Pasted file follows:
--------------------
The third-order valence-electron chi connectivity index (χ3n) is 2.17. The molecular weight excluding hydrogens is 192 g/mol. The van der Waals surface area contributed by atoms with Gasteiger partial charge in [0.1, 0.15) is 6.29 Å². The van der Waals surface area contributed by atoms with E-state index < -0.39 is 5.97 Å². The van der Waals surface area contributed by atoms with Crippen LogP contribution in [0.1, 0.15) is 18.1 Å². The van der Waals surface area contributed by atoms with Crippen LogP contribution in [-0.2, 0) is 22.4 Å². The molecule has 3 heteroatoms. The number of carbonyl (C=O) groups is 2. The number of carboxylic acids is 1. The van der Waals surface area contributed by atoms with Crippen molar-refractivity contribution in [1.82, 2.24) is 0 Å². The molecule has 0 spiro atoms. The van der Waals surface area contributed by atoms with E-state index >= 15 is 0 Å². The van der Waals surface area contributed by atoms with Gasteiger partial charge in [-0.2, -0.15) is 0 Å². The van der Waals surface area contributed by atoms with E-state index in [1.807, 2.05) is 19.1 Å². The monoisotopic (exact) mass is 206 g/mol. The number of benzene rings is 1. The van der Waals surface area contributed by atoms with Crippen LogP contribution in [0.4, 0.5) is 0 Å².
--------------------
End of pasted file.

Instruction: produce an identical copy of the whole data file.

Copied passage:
The third-order valence-electron chi connectivity index (χ3n) is 2.17. The molecular weight excluding hydrogens is 192 g/mol. The van der Waals surface area contributed by atoms with Gasteiger partial charge in [0.1, 0.15) is 6.29 Å². The van der Waals surface area contributed by atoms with E-state index < -0.39 is 5.97 Å². The van der Waals surface area contributed by atoms with Crippen LogP contribution in [0.1, 0.15) is 18.1 Å². The van der Waals surface area contributed by atoms with Crippen LogP contribution in [-0.2, 0) is 22.4 Å². The molecule has 3 heteroatoms. The number of carbonyl (C=O) groups is 2. The number of carboxylic acids is 1. The van der Waals surface area contributed by atoms with Crippen molar-refractivity contribution in [1.82, 2.24) is 0 Å². The molecule has 0 spiro atoms. The van der Waals surface area contributed by atoms with E-state index >= 15 is 0 Å². The van der Waals surface area contributed by atoms with Gasteiger partial charge in [-0.2, -0.15) is 0 Å². The van der Waals surface area contributed by atoms with E-state index in [1.807, 2.05) is 19.1 Å². The monoisotopic (exact) mass is 206 g/mol. The number of benzene rings is 1. The van der Waals surface area contributed by atoms with Crippen LogP contribution in [0.4, 0.5) is 0 Å².